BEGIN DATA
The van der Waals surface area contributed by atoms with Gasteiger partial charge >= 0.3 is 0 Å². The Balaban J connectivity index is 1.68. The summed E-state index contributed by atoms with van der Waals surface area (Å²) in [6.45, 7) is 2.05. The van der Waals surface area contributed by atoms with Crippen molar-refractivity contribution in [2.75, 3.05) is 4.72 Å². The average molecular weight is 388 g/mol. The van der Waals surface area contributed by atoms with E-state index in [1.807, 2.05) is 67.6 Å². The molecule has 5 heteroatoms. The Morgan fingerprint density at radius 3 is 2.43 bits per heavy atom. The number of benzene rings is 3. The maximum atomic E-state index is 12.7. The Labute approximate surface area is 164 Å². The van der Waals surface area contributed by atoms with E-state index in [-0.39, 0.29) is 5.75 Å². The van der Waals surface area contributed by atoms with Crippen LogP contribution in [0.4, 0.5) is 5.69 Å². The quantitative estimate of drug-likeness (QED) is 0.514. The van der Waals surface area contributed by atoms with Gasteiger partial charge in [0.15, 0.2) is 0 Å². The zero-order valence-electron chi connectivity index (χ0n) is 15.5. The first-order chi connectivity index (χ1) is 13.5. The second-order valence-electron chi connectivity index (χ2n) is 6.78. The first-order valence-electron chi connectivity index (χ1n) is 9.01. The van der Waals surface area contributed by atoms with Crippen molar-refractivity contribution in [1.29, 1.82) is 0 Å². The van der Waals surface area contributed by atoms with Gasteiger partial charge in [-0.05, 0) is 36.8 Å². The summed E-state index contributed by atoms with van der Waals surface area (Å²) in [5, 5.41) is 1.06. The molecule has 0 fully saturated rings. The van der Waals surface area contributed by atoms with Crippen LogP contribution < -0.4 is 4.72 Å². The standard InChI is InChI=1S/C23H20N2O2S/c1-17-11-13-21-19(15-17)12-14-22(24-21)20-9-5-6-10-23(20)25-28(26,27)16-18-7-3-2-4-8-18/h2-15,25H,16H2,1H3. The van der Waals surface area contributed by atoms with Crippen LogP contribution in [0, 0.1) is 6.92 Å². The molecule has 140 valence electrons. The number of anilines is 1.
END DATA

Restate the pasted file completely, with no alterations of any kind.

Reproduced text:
The van der Waals surface area contributed by atoms with Gasteiger partial charge >= 0.3 is 0 Å². The Balaban J connectivity index is 1.68. The summed E-state index contributed by atoms with van der Waals surface area (Å²) in [6.45, 7) is 2.05. The van der Waals surface area contributed by atoms with Crippen molar-refractivity contribution in [2.75, 3.05) is 4.72 Å². The average molecular weight is 388 g/mol. The van der Waals surface area contributed by atoms with E-state index in [1.807, 2.05) is 67.6 Å². The molecule has 5 heteroatoms. The Morgan fingerprint density at radius 3 is 2.43 bits per heavy atom. The number of benzene rings is 3. The maximum atomic E-state index is 12.7. The Labute approximate surface area is 164 Å². The van der Waals surface area contributed by atoms with E-state index in [-0.39, 0.29) is 5.75 Å². The van der Waals surface area contributed by atoms with Crippen LogP contribution in [0.4, 0.5) is 5.69 Å². The quantitative estimate of drug-likeness (QED) is 0.514. The van der Waals surface area contributed by atoms with Gasteiger partial charge in [0.15, 0.2) is 0 Å². The zero-order valence-electron chi connectivity index (χ0n) is 15.5. The first-order chi connectivity index (χ1) is 13.5. The second-order valence-electron chi connectivity index (χ2n) is 6.78. The first-order valence-electron chi connectivity index (χ1n) is 9.01. The van der Waals surface area contributed by atoms with Crippen molar-refractivity contribution in [1.29, 1.82) is 0 Å². The van der Waals surface area contributed by atoms with Gasteiger partial charge in [-0.05, 0) is 36.8 Å². The summed E-state index contributed by atoms with van der Waals surface area (Å²) in [5, 5.41) is 1.06. The molecule has 0 fully saturated rings. The van der Waals surface area contributed by atoms with Crippen LogP contribution < -0.4 is 4.72 Å². The standard InChI is InChI=1S/C23H20N2O2S/c1-17-11-13-21-19(15-17)12-14-22(24-21)20-9-5-6-10-23(20)25-28(26,27)16-18-7-3-2-4-8-18/h2-15,25H,16H2,1H3. The van der Waals surface area contributed by atoms with Crippen LogP contribution in [0, 0.1) is 6.92 Å². The molecule has 140 valence electrons. The number of anilines is 1.